2.2. Potential Improvement Measures

As described in the author’s previous paper [12], nine design options, available in this region and listed in Table 2, were considered as possible improvement measures. The first seven options are often adopted by designers in China, since they are potential improvement options that one may think about, while Option 8 is designed according to EDHc, and Option 9 is based on both EDHc and EDHh.

Table Table 2. Potential improvement measures [12].

Click here to display table

Table 2. Potential improvement measures [12].
OptionMeasures
1reduce the SC value of the south facing windows to 0.5
2reduce the U-value of the external walls to 0.8 W/m2K
3change the building orientation to 15° south by east
4change the building orientation to 15° south by west
5reduce the U-value of the east and west facing windows to 2.5 W/m2K
6reduce the solar absorption coefficient of the west- and east-facing external walls to 0.4
7reduce the SC value of the east- and west-facing windows to 0.5
8add movable internal shadings for the east- and west-facing windows with their SC values of 0.3 during the daytime from 1 June to 30 September and 1.0 at other times
9add movable internal shadings for the east-facing windows (with its SC values of 0.35 during the daytime from 1 June to 30 September and 1.0 at other times) and west-facing windows (with its SC values of 0.25 during the daytime from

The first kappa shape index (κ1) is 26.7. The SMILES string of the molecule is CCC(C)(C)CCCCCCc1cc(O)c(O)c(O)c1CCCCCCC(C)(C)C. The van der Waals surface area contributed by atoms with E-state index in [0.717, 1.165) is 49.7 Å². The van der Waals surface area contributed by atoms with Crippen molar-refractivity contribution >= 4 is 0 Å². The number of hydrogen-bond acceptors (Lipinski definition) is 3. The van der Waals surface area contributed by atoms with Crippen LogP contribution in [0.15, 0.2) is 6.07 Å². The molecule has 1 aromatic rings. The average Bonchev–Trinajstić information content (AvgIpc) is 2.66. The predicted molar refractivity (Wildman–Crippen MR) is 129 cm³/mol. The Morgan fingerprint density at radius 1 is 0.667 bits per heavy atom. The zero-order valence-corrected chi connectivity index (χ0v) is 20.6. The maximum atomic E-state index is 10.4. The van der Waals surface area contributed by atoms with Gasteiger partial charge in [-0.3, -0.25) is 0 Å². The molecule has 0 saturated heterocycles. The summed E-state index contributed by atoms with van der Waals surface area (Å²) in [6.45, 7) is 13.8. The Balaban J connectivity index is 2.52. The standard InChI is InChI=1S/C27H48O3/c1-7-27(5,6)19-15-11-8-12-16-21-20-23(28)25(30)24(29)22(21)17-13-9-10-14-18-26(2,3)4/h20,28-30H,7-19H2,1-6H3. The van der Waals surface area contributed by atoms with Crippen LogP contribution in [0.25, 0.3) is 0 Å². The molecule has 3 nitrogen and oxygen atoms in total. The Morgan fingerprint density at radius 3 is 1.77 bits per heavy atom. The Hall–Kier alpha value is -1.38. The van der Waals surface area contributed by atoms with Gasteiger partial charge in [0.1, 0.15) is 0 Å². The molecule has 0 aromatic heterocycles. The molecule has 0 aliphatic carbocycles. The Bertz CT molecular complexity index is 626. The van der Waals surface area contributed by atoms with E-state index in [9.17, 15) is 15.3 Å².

1 June to 30 September and 1.0 at other times), and reduce the U-values of the east walls and west-facing windows to 1.0 and 2.5 W/m2K, respectively

2.3. Life Cycle Analysis

2.3.1. Energy Aspect

A simplified life cycle analysis method was adopted in this paper. It considered life cycle energy savings (the energy aspect) in the whole operation stage, as well as embodied energy from material extraction and production, which is denoted by the equation:

ELC = Eo - EME = Eannual × 40 − EME
where Eo is the energy saving compared to the baseline during the operation stage, Eannual is the annual energy savings of the building compared to the baseline, 40 means its life cycle (currently, the life cycle of a building in China is about 40 years) and EME is the embodied energy (calculated compared to the baseline). The embodied energy (EME) for the 9 options are from material extraction and production, and since these options have a higher embodied energy than the baseline, the difference (EME) will need to be subtracted to get the real, actual life cycle energy saving.

2.3.2. Economic Aspect

The economic performance of building energy efficiency improvement measures (LCE also means life cycle energy bill savings) was influenced by the saved money in each year during the operation stage. Therefore, the life cycle economic performance analysis should take into account the time value of money and the whole range of costs. Here, the widely used present worth method [18,19] was adopted, and LCE thus can be calculated as the net present value (NPV):